Companies with ties to both countries are vying for a contract to build two new reactors at the site, a move that analysts say could open new nuclear energy markets across the region.
"The energy equation has changed.... [Globally] nuclear energy is in decline,” says Michal Snobr, an energy analyst at the Czech J&T Bank. "The Temelin contract is not about nuclear energy in the Czech Republic, but about breaking into the European market.”
Competing for the tender are two energy companies: Russia’s Rosatom, and Westinghouse, which is owned by the Japanese Toshiba Group but based in the United States.
For Prague, the proposed expansion of the Temelin plant will help it meet the European Union's guidelines on "diversifying" energy sources and lessening dependence on Russian gas and oil. It is also expected to create thousands of jobs at a time when the Czech economy has been particularly sluggish. At a cost of at least $10 billion, it will be the most costly public project ever in the country’s short history.
For the nuclear industry, that's a bonanza. The tender in the Czech Republic is the most lucrative contract on offer anywhere in the world for the industry, which has suffered a popularity decline in recent years, particularly since the March 2011 accident at Japan's Fukushima Daiichi nuclear power plant.
Opening markets in Europe
In Europe, only France and Finland are constructing reactors and Germany has decided to unplug all 17 of its nuclear reactors by 2022. But the Temelin deal could open new markets in Poland, Hungary, Slovenia, and Bulgaria, Mr. Snobr says.
"We're not shy about pressing the case for Westinghouse to expand the Temelin nuclear power plant, because we believe that company offers the best option in terms of safety and technology," said then-Secretary of State Hillary Rodham Clinton during a visit to Prague in December.
"It would clearly enhance Czech energy security … and it would create job opportunities for Czechs and Americans [and] ensure the new facility would be built to the highest international standards."
Washington has urged the Czechs to do more to generate their own energy, pointing to the fact the country gets 60 percent of its gas and 70 percent of its oil from Russia.
Red flags and spies
The Czech Republic’s main security agency, Security Information Service, has raised red flags about doing business with Russia, warning in a 2009 report that the Kremlin was using Russian business to infiltrate NATO states with spies.
“If the Russian bid wins, there is no doubt Russian influence over the Czech energy sphere will increase,” Snobr says. “However, I’m not sure that will be bad for the Czech Republic.”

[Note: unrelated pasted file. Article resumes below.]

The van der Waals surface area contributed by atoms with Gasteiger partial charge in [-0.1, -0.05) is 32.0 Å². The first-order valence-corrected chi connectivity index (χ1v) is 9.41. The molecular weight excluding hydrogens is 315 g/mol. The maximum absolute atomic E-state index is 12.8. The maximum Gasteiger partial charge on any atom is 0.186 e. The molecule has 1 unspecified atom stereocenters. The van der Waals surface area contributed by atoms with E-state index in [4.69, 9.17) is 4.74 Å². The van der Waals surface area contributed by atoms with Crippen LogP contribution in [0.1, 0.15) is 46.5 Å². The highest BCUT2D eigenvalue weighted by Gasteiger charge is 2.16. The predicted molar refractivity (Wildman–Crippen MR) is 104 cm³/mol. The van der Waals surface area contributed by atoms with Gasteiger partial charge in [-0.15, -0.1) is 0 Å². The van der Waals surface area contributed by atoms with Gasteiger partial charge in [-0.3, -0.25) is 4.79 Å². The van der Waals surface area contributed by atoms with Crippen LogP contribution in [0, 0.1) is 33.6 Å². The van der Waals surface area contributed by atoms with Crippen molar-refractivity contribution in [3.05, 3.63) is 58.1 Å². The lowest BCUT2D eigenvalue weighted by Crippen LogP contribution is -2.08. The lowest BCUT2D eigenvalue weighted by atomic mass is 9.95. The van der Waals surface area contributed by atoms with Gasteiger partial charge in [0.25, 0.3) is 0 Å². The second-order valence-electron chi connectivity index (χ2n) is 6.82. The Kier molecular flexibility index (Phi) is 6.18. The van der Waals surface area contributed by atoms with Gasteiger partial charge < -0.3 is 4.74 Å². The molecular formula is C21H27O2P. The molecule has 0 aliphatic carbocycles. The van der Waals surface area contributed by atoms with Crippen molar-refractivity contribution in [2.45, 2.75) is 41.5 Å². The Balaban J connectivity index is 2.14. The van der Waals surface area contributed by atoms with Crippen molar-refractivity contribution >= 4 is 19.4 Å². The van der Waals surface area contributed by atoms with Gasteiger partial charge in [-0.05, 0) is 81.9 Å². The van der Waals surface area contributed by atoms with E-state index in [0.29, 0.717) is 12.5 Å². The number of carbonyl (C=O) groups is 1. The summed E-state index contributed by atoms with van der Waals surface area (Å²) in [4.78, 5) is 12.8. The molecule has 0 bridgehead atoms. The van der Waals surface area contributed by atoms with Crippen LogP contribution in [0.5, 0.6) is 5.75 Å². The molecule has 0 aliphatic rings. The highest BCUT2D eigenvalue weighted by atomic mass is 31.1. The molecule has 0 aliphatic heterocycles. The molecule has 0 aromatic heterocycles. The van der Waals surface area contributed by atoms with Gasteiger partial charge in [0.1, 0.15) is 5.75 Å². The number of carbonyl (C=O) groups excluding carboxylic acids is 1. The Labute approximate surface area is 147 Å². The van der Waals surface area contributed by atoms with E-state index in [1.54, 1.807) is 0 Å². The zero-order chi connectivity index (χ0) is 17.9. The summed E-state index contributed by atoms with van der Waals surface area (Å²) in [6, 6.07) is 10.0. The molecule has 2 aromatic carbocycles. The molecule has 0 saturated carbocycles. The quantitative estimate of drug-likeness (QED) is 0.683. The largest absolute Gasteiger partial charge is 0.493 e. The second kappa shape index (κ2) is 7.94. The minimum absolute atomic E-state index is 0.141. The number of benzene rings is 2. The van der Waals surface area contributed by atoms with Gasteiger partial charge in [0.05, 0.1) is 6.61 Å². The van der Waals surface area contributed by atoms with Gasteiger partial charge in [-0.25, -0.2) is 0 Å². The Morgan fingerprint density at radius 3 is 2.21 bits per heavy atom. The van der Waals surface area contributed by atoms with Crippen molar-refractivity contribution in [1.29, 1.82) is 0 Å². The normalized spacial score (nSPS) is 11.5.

“In Europe, Germany is the leader in the energy sphere, and they have not shown any fears about working with the Russians,” he adds, highlighting the German-Russian cooperation on the Nord Stream pipeline project, which delivers Russian gas under the North Sea to European markets.
In pushing Temelin, however, Czech politicians not focused on security or energy needs, but rather have talked mostly about jobs. Martin Kuba, the minister of industry and trade, has stressed that whoever receives the contract, most of the positions it generates must go to Czechs.
“The investment must remain in the Czech Republic," Kuba told an energy forum in Prague on Feb. 18.
Westinghouse is promising to partner with a Czech engineering company, Vitkovice, to build most of the modules for the reactors at the company’s plant in the city of Ostrava. For its part, Rosatom is promising to dish out 70 percent of the work to subcontractors, and is sweetening the deal with offers of financing.
That, says Snobr, is a big plus for the Russians, because Westinghouse is not offering the option of financing.
But does the country need it?
As plans for the Temelin contract proceed, however, some are questioning if the country needs new nuclear reactors in the first place.
“The Czech Republic simply does not need another 2.5 gigawatts of power and with demand falling all round Europe and not likely to bounce back soon, the export market is risky,” says Steve Thomas, a professor of energy policy at Greenwich University in England.
However, others argue only nuclear energy can replace “dirty” power sources like coal.
“Between 3,000 and 4,000 megawatts of coal-derived power are to be taken offline by … 2022 that has to be replaced with something, despite the ill-founded belief that electricity consumption will continue downward,” says Pavel Solc, Czech deputy minister for industry and trade. “Even other European states are not planning for a drop in electricity usage.”